10/8/2013 4:26 P.M. ET
A's won't turn to Colon on short rest
By Jane Lee / MLB.com
DETROIT -- Though Tigers manager Jim Leyland expects to have Max Scherzer available out of the bullpen for an elimination Game 4 on Tuesday in Detroit, A's manager Bob Melvin has ruled out the possibility of utilizing his Game 1 starter in the contest.
Asked if Bartolo Colon, who lost to Scherzer in Game 1 of the American League Division Series on Friday, is an option for him Tuesday, Melvin answered, "Not today."
"In the bullpen, everyone is available today," he continued, "so I don't think that dynamic is there for us in this game."
That's not to say Melvin, whose club holds a 2-1 series advantage, is without a proven option should starter Dan Straily struggle to get through enough innings. Lefty Brett Anderson, who started Game 3 of the ALDS last year, remains available out of the bullpen.
"That's kind of the wild card," said Melvin. "He can give you length. He's been a starter and he gets righties and lefties out, and I think similar in the Scherzer situation for them, he does give us that dynamic. He certainly could give you three or three-plus."
A's monitoring 'run down' Parker
OAKLAND -- The A's ability to get four scoreless innings from their bullpen on Monday temporarily masked any worry over starter Jarrod Parker's early departure in the game.
But there is some concern after the 24-year-old right-hander was only able to throw 73 pitches through five innings before exiting the 6-3 Game 3 victory.
"It just didn't look to me like it was his very best stuff from the very beginning," manager Bob Melvin said on Tuesday. "You can tell from the side that the ball wasn't coming out of his hand like it normally does and creating that late movement he has.
The A's will wait to see how Parker responds in the next couple of days and how he feels physically to determine whether he'll be able to stay on track for a start in the American League Championship Series, should Oakland advance. If rest proves to be the best route to take, Oakland has other starting options in lefties Brett Anderson and Tommy Milone, and possibly right-hander A.J. Griffin, who is on the mend from right elbow tendinitis.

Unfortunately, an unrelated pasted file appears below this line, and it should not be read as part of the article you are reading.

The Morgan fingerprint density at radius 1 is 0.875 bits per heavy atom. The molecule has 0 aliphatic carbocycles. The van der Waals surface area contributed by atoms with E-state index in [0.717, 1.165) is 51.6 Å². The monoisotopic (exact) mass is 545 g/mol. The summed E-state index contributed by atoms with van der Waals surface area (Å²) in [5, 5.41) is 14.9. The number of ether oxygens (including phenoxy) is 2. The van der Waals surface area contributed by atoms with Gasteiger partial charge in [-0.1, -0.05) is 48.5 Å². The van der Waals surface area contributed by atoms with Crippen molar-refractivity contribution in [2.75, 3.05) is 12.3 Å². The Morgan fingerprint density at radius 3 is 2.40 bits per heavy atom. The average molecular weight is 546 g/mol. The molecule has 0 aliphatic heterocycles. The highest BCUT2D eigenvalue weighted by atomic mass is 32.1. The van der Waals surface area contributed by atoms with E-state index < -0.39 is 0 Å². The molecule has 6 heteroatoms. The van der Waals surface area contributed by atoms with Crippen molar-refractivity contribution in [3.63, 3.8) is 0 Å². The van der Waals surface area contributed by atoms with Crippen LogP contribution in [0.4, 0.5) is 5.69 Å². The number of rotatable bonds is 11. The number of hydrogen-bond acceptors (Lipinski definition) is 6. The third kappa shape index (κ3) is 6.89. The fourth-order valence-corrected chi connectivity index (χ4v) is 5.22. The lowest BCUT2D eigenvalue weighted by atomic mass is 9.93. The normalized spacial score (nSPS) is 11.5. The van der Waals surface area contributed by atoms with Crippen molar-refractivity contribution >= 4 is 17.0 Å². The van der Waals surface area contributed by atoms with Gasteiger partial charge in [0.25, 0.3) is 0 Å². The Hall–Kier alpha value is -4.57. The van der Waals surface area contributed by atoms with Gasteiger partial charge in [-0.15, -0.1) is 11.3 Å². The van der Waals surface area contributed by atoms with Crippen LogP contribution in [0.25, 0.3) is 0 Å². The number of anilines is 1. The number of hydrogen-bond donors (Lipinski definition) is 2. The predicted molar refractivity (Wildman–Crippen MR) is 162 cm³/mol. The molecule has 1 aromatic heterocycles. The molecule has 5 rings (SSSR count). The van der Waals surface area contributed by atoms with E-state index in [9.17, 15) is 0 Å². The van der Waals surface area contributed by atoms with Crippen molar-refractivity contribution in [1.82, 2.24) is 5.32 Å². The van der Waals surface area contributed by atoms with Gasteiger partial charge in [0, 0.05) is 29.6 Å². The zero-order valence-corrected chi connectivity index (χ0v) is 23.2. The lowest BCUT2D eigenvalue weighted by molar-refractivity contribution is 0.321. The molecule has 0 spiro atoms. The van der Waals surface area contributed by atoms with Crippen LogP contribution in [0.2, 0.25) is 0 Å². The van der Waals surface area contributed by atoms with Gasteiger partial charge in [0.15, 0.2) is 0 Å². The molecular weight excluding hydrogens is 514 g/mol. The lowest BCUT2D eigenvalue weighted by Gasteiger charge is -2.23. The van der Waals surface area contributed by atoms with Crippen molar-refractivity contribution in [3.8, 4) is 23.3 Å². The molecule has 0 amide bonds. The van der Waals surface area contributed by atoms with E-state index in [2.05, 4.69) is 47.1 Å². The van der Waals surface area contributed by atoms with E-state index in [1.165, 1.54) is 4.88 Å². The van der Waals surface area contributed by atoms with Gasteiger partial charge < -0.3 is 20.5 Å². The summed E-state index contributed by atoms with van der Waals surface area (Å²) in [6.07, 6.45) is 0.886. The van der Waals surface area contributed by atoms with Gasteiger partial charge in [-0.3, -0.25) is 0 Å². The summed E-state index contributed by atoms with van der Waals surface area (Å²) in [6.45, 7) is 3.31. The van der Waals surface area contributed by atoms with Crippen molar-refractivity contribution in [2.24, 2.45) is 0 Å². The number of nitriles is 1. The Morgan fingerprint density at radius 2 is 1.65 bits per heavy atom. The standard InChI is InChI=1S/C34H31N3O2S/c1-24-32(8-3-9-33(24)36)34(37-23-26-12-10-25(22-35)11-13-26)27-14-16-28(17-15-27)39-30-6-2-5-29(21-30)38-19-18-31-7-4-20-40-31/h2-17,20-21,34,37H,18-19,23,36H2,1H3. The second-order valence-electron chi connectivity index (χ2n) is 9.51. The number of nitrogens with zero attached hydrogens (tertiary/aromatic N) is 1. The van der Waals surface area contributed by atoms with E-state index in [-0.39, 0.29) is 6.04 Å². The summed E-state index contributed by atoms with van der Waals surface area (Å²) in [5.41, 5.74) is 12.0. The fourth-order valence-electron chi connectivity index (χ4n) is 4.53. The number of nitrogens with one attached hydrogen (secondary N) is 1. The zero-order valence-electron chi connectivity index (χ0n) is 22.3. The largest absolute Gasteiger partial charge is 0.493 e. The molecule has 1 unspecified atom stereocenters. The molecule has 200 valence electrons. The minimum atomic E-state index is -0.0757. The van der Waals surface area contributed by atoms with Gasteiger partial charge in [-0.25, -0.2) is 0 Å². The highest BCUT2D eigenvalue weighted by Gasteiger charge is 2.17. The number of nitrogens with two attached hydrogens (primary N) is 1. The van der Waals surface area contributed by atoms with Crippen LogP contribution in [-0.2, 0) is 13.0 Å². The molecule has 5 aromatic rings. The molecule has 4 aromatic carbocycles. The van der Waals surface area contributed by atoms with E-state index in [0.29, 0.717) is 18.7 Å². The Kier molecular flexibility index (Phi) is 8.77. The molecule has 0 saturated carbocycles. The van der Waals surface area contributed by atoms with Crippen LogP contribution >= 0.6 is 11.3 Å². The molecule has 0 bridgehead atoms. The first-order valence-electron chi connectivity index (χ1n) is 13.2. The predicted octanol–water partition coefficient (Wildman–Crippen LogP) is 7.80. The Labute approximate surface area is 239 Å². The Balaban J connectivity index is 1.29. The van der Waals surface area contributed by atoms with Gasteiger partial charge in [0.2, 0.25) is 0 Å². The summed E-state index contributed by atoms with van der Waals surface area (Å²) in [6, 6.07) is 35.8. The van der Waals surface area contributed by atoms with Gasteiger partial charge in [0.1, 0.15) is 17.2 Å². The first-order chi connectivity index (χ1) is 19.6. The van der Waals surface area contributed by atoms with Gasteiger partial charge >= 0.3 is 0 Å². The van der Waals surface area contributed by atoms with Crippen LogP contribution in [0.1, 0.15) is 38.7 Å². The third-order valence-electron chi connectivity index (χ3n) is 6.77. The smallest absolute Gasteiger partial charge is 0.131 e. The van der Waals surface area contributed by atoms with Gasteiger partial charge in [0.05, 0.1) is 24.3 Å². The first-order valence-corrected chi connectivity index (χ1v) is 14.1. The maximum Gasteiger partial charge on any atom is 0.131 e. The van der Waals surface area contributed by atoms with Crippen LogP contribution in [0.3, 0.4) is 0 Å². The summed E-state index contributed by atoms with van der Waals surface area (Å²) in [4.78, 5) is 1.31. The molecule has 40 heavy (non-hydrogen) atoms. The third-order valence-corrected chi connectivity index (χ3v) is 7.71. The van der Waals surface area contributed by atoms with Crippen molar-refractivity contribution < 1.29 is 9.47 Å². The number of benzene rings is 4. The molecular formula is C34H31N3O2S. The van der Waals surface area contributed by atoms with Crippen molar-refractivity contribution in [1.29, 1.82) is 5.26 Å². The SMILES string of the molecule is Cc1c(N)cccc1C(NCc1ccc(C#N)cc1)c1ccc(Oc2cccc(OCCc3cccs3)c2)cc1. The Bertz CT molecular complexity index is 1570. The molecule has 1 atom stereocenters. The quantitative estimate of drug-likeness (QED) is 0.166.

Either way, Melvin is hopeful the issue with Parker proves to be nothing more than fatigue. Parker pitched at least eight innings in three of his six August starts, before struggling some in September. He finished the season at 197 innings.
"It could be a dead arm or a period where he's getting a little bit tired potentially," said Melvin. "He battled out there. Maybe not his best velocity at times, maybe the late movement he creates wasn't there, but you take him out after five, you get what you need, but maybe just not as long as you normally expect out of him."
A's put Balfour incident behind them
DETROIT -- Following Grant Balfour's ninth-inning run-in with Detroit's Victor Martinez in Oakland's 6-3 Game 3 victory in the American League Division Series on Monday, A's manager Bob Melvin didn't feel the need to speak with his veteran closer about the benches-clearing incident.
"I only had a brief conversation with him in the training room after the game, just about what transpired," Melvin said Tuesday in advance of Game 4, "but nothing more.
"I've probably had a couple conversations with Balfour over the years. Now, you also understand that's how he gets himself motivated and it's just kind of who he is. He's certainly not talking to a player. He's talking to himself, and I think, at times, the opposing player can certainly think he is talking to him. Yesterday was probably a little different. It's not like this is the first time he's done it, and he's been that way even before he came to us. You do have some conversations from time to time about how things look and what the perception is."
The drama began when Martinez fouled off a 1-2 pitch from Balfour and intently stared down the Australian closer, who said he then told the Tigers' designated hitter, "Hey, man, you want to stare me down like that and you've got a problem, then come on out."
Martinez did, words were exchanged, and benches emptied.
"You would think maybe more after a pitch that brushed somebody, but it surprised everyone in that it transpired in the way it did," said Melvin. "Again, he's just trying to fire himself up, and a little misunderstanding. There's a little bit more drama, just the way things are, in the postseason, so it's maybe quicker to get out of hand that way."
"We've all seen Balfour when he pitches," said Josh Reddick. "He's yelling at baseballs, blades of grass, the mound, who knows. I think it was the heat of the moment, and Victor took it the wrong way. Balfour doesn't like to get stared down and he pretty much wins the staring contest 100 percent of the time, and he didn't appreciate it.
"But I don't see it carrying over when a team is on the verge of elimination. I highly doubt they're going to hit somebody to put him on. I know we're not going to do that to give them a chance to come back."